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Chronic kidney disease

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Kidneys can permanently no longer perform their functions at full capacity.

Thus, their function is both excretory and secretory. Kidney disease occurs when kidneys can no longer perform their functions at full capacity. Permanently decreased kidney function is referred to as chronic renal failure. Chronic renal failure can be the result of a gradual decrease in the efficiency of the kidneys over a long period or might be the consequence of a sudden kidney failure (i.e. acute renal failure). In the case of chronic kidney failure, the kidneys are irreversibly damaged. Many conditions can lead to chronic renal failure; the most prominent include diabetes, chronic kidney inflammation (glomerulonephritis) or hypertension and vascular damage.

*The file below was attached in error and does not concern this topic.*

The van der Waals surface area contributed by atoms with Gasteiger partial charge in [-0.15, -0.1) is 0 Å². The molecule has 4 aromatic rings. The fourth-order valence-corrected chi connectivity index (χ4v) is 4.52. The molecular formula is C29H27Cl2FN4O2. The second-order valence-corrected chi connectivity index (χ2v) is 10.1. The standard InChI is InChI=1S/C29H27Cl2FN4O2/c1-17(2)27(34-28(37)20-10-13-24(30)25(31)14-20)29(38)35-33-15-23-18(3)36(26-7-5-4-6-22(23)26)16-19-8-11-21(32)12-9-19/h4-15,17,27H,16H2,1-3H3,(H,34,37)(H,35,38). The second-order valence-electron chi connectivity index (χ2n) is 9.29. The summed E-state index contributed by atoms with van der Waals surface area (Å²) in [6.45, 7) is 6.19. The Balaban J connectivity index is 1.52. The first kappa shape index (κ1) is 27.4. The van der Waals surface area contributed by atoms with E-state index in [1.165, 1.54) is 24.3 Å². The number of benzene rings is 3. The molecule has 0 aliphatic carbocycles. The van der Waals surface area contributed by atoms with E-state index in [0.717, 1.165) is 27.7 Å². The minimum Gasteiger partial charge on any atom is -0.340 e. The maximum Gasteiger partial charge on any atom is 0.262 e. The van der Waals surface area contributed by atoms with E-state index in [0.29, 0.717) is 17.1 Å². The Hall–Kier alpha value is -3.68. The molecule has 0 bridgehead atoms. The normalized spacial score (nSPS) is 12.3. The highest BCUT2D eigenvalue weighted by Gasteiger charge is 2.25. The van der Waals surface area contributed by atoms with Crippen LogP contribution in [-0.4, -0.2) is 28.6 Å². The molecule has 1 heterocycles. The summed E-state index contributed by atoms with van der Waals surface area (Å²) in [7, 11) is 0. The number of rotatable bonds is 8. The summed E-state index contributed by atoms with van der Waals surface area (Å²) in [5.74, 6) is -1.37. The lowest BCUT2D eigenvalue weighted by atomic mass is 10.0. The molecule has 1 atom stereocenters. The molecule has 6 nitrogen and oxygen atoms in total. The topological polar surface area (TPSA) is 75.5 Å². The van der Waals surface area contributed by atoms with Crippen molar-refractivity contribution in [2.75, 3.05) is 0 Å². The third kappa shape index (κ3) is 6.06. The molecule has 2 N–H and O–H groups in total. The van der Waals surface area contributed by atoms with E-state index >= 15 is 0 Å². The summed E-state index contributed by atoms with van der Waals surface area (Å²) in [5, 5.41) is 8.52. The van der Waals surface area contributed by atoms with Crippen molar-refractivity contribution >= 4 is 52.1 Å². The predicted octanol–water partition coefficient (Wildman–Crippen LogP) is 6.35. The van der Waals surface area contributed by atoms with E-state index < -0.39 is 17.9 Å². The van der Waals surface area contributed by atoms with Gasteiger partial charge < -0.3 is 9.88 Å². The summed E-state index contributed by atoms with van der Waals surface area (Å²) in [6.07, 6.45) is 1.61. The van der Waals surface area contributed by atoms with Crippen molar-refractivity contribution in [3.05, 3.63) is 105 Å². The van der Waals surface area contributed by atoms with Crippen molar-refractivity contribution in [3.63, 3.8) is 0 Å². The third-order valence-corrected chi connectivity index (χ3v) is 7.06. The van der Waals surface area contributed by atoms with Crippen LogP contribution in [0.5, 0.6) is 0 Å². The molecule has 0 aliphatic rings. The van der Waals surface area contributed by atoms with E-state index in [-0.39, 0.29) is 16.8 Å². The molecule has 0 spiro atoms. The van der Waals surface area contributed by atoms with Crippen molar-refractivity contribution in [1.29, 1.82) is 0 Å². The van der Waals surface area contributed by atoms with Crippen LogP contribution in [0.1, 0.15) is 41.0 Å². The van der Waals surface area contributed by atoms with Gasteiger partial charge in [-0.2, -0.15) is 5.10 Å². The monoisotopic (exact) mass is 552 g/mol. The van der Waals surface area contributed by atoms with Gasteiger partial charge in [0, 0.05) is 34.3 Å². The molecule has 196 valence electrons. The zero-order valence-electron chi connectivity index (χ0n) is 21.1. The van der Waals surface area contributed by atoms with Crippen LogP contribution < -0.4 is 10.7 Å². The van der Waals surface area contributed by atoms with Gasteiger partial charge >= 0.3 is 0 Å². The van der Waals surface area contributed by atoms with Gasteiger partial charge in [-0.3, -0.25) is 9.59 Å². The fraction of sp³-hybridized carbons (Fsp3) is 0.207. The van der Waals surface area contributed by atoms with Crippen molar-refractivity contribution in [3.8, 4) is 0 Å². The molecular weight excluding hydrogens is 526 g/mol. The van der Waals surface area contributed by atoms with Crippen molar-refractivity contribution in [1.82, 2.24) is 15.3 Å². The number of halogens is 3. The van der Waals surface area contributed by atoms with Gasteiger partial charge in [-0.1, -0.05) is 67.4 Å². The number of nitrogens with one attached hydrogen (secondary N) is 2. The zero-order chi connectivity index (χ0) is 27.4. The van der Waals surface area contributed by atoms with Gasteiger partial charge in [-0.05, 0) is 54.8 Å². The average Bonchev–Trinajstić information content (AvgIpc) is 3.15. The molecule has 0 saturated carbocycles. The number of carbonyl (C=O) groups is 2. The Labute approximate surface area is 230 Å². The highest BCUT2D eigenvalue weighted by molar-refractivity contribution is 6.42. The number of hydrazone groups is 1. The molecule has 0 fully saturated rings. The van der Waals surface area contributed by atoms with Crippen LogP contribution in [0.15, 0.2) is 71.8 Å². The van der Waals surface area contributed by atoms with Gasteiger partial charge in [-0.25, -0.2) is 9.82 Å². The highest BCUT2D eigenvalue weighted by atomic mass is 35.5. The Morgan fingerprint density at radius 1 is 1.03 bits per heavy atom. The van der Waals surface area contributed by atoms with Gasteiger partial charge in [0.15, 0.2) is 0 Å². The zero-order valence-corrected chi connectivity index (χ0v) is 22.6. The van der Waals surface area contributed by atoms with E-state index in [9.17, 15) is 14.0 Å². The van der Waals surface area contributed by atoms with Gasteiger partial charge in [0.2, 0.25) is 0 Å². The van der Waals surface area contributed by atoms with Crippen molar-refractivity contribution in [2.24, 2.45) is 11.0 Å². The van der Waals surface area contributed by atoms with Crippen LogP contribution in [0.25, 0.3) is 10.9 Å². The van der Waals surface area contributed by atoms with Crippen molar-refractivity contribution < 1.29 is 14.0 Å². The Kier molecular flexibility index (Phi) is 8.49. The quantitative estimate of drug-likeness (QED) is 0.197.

When the kidneys fail, the production of urine is reduced and the urine components, i.e. water and waste products, accumulate in the body and thereby result in a syndrome referred to as uremia. Common symptoms of uremia are fatigue, anorexia, nausea and itching skin.

Video causes for renal failure

The causes can originate before the kidney, in the kidney or behind the kidney in the efferent urinary tract. more

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